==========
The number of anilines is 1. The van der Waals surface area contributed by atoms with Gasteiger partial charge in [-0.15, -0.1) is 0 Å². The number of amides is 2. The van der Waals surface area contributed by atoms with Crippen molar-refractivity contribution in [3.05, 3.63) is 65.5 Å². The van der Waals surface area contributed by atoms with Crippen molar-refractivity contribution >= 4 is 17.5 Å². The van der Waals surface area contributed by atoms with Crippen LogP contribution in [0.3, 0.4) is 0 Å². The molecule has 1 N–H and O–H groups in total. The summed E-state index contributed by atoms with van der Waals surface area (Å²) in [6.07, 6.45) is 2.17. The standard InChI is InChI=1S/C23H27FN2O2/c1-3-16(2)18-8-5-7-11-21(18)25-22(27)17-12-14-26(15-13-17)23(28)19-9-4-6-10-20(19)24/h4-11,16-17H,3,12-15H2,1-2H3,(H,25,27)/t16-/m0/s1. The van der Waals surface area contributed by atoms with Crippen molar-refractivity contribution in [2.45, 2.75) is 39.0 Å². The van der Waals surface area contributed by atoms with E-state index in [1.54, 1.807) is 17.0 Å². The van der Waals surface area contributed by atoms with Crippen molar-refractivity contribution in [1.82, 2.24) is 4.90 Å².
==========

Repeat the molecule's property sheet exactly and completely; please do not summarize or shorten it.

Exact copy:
The number of anilines is 1. The van der Waals surface area contributed by atoms with Gasteiger partial charge in [-0.15, -0.1) is 0 Å². The number of amides is 2. The van der Waals surface area contributed by atoms with Crippen molar-refractivity contribution in [3.05, 3.63) is 65.5 Å². The van der Waals surface area contributed by atoms with Crippen molar-refractivity contribution >= 4 is 17.5 Å². The van der Waals surface area contributed by atoms with Crippen LogP contribution in [0.3, 0.4) is 0 Å². The molecule has 1 N–H and O–H groups in total. The summed E-state index contributed by atoms with van der Waals surface area (Å²) in [6.07, 6.45) is 2.17. The standard InChI is InChI=1S/C23H27FN2O2/c1-3-16(2)18-8-5-7-11-21(18)25-22(27)17-12-14-26(15-13-17)23(28)19-9-4-6-10-20(19)24/h4-11,16-17H,3,12-15H2,1-2H3,(H,25,27)/t16-/m0/s1. The van der Waals surface area contributed by atoms with Crippen molar-refractivity contribution in [2.45, 2.75) is 39.0 Å². The van der Waals surface area contributed by atoms with E-state index in [1.54, 1.807) is 17.0 Å². The van der Waals surface area contributed by atoms with Crippen molar-refractivity contribution in [1.82, 2.24) is 4.90 Å².